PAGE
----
Preparing for the Changes to Hearing Aid Compatibility Requirements in ANSI C63.19-2019
In late 2019, the American National Standards Institute (ANSI) published a revision to standard C63.19, which addresses compatibility between mobile handsets and hearing aids. The transition period between the old and new versions of the standard ends on June 4, 2023, after which point the 2019 version is required for FCC HAC certification. This standard plays a major role in dictating how communication devices are tested for hearing aid compatibility (HAC), and what functionality requirements manufacturers must account for before sending a product to market. This revision of the standard introduces entirely new requirements and modifies existing procedures for how hearing aid compatibility is tested and evaluated. To bring products to market on a competitive timeline, it is important for manufacturers to be aware of these changes and to choose a testing partner with a complete and up-to-date understanding of HAC testing requirements.
Many of the changes to the standard attempt to more realistically address how hearing-impaired users may interact with their devices. This is a sensible approach but requires greater testing complexity and therefore creates a more challenging certification process. For example, ANSI C63.19-2019 has revised T-coil requirements with spatial thresholds to ensure that hearing aid users experience good audio performance when holding their handset in different positions, rather than a single narrow point. This better reflects real-world usage and gives the user a better experience but makes the test more difficult to pass.
ANSI C63.19-2019 also introduces brand-new test requirements that likely have not been previously tested or investigated. Volume control is a new test area where compliance is a significant challenge due because this requirement was not considered in the design process for new devices. By consulting with a knowledgeable test partner in the R&D and product design phases, costly testing delays can be avoided.
Another important change is the new “pass/fail” rating system specified in the 2019 standard. The previous numerical grading system for rating a device’s hearing aid compatibility has proven to be confusing for users, so devices will now simply be rated on whether they are or are not hearing aid compatible. Because the FCC currently requires that 85% of a given manufacturer’s handset models pass hearing aid compatibility, the new rating system and additional requirements in the standard will make meeting this requirement more challenging.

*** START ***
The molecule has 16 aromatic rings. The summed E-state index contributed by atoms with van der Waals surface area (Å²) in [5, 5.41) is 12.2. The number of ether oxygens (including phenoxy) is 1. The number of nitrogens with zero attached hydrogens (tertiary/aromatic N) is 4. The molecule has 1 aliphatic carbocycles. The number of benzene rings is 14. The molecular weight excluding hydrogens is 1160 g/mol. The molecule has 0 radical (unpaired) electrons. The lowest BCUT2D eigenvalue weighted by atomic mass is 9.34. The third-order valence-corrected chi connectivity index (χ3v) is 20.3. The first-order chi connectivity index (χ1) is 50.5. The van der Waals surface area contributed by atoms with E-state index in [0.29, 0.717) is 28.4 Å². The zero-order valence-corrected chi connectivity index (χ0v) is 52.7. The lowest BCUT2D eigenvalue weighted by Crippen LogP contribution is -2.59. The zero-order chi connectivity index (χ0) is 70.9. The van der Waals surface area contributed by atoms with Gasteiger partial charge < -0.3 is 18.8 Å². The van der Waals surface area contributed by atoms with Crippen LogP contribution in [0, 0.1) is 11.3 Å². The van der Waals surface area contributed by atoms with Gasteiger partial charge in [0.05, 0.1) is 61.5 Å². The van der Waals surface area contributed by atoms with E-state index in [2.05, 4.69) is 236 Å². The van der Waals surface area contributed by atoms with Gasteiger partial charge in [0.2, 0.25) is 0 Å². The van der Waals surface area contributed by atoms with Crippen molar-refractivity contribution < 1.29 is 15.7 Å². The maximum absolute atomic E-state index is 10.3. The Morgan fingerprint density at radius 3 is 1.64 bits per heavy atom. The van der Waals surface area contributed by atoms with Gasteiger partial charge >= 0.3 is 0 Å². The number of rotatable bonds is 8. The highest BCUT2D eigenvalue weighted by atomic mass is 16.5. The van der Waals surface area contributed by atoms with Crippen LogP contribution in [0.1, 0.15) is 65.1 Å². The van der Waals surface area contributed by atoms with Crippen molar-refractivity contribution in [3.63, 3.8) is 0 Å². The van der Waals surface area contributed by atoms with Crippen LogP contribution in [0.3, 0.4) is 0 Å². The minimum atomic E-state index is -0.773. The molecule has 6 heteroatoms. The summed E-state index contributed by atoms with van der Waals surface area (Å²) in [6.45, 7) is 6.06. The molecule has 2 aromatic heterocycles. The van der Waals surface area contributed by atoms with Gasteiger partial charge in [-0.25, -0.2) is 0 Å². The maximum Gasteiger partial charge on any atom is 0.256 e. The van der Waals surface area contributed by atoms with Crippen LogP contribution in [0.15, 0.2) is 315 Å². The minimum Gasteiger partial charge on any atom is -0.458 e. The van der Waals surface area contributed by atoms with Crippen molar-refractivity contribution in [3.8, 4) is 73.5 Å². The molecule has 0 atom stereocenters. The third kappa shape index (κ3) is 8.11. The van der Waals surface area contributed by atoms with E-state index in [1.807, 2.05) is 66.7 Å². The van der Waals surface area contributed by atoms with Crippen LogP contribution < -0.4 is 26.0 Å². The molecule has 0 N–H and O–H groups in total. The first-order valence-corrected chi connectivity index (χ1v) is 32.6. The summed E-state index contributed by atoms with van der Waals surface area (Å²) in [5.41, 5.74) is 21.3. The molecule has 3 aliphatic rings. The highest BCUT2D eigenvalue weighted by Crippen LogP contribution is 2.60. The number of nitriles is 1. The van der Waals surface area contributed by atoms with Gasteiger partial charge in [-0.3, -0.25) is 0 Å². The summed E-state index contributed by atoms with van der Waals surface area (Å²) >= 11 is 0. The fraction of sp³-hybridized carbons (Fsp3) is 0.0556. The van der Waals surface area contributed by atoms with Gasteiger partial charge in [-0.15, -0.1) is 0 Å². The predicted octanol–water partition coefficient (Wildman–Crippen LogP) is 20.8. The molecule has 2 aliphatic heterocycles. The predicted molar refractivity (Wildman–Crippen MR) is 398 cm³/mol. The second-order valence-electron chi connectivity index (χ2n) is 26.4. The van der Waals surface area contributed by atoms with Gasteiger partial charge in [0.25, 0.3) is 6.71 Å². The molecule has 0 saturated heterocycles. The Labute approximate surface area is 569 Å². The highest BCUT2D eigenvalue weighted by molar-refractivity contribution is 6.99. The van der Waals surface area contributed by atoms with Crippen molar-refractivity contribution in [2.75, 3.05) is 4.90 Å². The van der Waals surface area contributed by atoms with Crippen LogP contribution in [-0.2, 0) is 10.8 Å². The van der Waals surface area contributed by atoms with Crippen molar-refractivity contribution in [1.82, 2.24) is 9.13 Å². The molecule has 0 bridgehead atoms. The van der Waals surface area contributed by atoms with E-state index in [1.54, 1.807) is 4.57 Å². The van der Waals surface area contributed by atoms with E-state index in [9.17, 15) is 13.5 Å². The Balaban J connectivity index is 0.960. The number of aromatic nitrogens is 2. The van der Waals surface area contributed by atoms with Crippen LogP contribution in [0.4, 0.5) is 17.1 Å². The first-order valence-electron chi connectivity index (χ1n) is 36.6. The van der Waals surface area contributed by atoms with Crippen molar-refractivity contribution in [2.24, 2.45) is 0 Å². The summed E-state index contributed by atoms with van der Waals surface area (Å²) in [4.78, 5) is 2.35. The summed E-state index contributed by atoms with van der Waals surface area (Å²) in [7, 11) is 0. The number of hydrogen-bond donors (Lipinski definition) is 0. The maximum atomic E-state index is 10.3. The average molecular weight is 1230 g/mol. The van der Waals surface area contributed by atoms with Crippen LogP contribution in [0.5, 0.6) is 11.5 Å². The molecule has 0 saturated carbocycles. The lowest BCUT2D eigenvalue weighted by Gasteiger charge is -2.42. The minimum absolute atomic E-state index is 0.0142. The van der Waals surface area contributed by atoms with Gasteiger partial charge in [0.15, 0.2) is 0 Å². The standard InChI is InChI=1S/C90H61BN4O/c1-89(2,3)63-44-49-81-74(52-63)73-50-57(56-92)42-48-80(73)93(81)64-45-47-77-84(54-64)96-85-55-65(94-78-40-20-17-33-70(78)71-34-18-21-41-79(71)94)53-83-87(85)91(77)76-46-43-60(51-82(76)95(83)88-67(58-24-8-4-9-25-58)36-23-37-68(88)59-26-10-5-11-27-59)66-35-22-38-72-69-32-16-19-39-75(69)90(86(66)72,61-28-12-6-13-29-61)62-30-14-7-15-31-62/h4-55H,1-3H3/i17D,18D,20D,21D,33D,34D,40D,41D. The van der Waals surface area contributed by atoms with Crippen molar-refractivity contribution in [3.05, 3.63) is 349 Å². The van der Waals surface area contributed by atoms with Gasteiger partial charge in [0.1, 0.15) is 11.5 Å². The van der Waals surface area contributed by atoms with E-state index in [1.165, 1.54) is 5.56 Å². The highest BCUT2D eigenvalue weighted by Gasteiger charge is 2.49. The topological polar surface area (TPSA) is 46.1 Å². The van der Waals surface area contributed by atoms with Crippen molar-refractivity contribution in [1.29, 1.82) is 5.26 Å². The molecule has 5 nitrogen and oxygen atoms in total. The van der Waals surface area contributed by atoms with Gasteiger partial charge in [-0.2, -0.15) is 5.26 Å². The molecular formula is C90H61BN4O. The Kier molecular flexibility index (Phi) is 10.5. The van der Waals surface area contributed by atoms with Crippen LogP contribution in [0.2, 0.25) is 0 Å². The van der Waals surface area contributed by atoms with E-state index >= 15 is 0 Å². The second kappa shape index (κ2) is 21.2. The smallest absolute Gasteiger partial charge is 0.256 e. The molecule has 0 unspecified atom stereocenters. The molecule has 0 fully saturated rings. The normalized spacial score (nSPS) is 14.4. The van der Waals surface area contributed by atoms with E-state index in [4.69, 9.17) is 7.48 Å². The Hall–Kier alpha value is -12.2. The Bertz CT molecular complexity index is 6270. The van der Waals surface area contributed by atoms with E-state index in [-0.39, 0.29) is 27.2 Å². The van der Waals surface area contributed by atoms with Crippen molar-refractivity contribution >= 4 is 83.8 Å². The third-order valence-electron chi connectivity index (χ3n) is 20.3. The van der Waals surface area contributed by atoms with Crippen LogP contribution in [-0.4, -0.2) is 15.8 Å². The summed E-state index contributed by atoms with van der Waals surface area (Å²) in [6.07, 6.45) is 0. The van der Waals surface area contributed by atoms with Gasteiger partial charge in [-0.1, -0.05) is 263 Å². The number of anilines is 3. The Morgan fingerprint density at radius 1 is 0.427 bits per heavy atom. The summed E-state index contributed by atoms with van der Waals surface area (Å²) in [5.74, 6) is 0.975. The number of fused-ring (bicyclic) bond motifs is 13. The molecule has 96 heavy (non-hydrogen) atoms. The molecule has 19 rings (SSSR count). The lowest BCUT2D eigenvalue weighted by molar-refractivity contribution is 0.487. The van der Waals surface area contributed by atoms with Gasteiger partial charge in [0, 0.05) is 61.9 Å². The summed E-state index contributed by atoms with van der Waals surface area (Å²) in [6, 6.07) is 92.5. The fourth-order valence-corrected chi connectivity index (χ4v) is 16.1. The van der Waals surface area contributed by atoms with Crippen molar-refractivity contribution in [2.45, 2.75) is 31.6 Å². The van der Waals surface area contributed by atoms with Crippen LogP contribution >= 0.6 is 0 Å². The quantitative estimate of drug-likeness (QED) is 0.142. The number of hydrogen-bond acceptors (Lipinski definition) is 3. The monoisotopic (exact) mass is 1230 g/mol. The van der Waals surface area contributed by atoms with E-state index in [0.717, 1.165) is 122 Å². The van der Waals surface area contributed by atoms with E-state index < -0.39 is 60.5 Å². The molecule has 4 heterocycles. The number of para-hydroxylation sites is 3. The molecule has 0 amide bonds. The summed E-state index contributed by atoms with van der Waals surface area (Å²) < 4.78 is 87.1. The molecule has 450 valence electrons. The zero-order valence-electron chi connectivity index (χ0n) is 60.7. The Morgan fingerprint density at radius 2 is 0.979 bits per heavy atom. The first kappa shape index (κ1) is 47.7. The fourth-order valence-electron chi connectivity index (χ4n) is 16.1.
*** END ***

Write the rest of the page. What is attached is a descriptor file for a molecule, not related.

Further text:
As industry experts have evaluated the changes to C63.19 over the last several years, concerns have been raised about how difficult the new requirements are for manufacturers to meet. The Alliance for Telecommunications Industry Solutions (ATIS) has issued a limited waiver request, which proposes that certain requirements in the standard be temporarily modified to make it more realistic for manufacturers to have their devices rated as hearing aid compatible. However, even if this request is granted, manufacturers will need to do more pretesting and troubleshooting than in previous years to effectively prepare their devices for the new requirements.
Because HAC testing is a uniquely challenging area of testing, it benefits manufacturers to work closely with testing partners throughout the product life cycle and head off compatibility problems before costly late-stage redesigns become necessary. Element’s connected technology experts were part of the task force that advised the FCC on hearing aid compatibility requirements for mobile devices and have served on committees that developed the ANSI C63.19 standards. We are committed to supporting the connected technologies industry in optimizing hearing aid-compatible devices. Element labs can submit FCC Knowledge Database inquiries on behalf of manufacturers and can help to expedite the HAC approval process for our clients.
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